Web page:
10 Songs, 41 Minutes

EDITORS’ NOTES

Neil Young has always been a reactionary. He sees the world. He responds. “Four dead in Ohio,” "Even Richard Nixon has got soul,” his 1994 tribute to Kurt Cobain Sleeps With Angels, his 9-11 homage “Let’s Roll,” and now Living With War, his instantaneous reaction to the Iraq war and the world as we inhabit it circa 2006. This blog of today, time capsule for the future, is a rough and ready tumble of hard, distorted rock – diametrically opposite the acoustic gentleness of his previous 2005 Prairie Wind release – supported by catchy sing-along melodies (“After the Garden,” “Flags of Freedom,” which directly lifts from Bob Dylan’s “Chimes of Freedom”) and no doubt sentiments. “Let’s Impeach the President” doesn’t leave as much room for subtlety as “Rockin’ in the Free World” but “Lookin’ For a Leader” shows true bi-partisanship as he reaches across the aisles to suggest Barack Obama and Colin Powell as two leaders he might likely support. Young’s best moments have the human touch. “Families” and “Roger and Out” address the real cost of human life at a time of war. They’re angry and nostalgic, wishful and sad.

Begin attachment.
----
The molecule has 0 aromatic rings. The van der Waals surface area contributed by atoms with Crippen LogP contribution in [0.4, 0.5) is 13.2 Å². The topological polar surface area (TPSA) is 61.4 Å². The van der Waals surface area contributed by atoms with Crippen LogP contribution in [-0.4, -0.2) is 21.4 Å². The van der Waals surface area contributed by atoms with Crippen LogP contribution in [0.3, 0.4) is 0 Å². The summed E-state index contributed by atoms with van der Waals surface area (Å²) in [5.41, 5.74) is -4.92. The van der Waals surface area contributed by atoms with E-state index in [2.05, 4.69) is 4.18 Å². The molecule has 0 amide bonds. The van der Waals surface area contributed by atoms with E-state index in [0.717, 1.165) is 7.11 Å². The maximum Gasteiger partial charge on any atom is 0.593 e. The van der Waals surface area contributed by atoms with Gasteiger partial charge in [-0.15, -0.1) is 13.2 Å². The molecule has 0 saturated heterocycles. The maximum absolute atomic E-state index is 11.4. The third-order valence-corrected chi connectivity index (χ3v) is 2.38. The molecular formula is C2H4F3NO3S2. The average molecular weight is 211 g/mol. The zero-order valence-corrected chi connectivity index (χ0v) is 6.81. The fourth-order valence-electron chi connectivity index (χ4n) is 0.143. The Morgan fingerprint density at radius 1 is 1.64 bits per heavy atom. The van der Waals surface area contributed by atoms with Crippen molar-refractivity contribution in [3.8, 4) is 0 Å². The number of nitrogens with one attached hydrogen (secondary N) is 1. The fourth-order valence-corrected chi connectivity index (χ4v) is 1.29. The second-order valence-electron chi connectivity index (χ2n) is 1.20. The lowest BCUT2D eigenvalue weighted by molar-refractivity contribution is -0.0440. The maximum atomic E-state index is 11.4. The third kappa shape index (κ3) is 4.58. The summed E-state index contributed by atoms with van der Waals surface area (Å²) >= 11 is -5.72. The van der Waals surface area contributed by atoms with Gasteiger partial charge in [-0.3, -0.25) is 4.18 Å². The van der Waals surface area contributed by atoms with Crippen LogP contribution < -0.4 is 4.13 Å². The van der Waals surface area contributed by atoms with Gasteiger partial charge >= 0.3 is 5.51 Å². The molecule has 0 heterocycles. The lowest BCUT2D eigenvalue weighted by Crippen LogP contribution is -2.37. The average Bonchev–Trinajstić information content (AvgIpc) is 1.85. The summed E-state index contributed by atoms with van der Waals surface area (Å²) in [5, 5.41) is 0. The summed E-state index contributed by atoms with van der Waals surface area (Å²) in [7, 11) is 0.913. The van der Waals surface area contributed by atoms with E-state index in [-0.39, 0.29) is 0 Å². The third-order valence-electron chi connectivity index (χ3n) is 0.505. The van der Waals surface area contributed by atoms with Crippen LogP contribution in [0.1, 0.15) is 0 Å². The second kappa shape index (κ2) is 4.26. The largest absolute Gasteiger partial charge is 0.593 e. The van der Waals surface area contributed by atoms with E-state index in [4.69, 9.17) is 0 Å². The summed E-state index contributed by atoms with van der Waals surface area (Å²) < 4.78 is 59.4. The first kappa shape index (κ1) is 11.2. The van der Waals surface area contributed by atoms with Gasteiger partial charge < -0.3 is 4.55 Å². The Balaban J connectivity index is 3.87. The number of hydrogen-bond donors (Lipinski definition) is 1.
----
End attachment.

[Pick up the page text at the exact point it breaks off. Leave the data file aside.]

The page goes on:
EDITORS’ NOTES

Neil Young has always been a reactionary. He sees the world. He responds. “Four dead in Ohio,” "Even Richard Nixon has got soul,” his 1994 tribute to Kurt Cobain Sleeps With Angels, his 9-11 homage “Let’s Roll,” and now Living With War, his instantaneous reaction to the Iraq war and the world as we inhabit it circa 2006. This blog of today, time capsule for the future, is a rough and ready tumble of hard, distorted rock – diametrically opposite the acoustic gentleness of his previous 2005 Prairie Wind release – supported by catchy sing-along melodies (“After the Garden,” “Flags of Freedom,” which directly lifts from Bob Dylan’s “Chimes of Freedom”) and no doubt sentiments. “Let’s Impeach the President” doesn’t leave as much room for subtlety as “Rockin’ in the Free World” but “Lookin’ For a Leader” shows true bi-partisanship as he reaches across the aisles to suggest Barack Obama and Colin Powell as two leaders he might likely support. Young’s best moments have the human touch. “Families” and “Roger and Out” address the real cost of human life at a time of war. They’re angry and nostalgic, wishful and sad.

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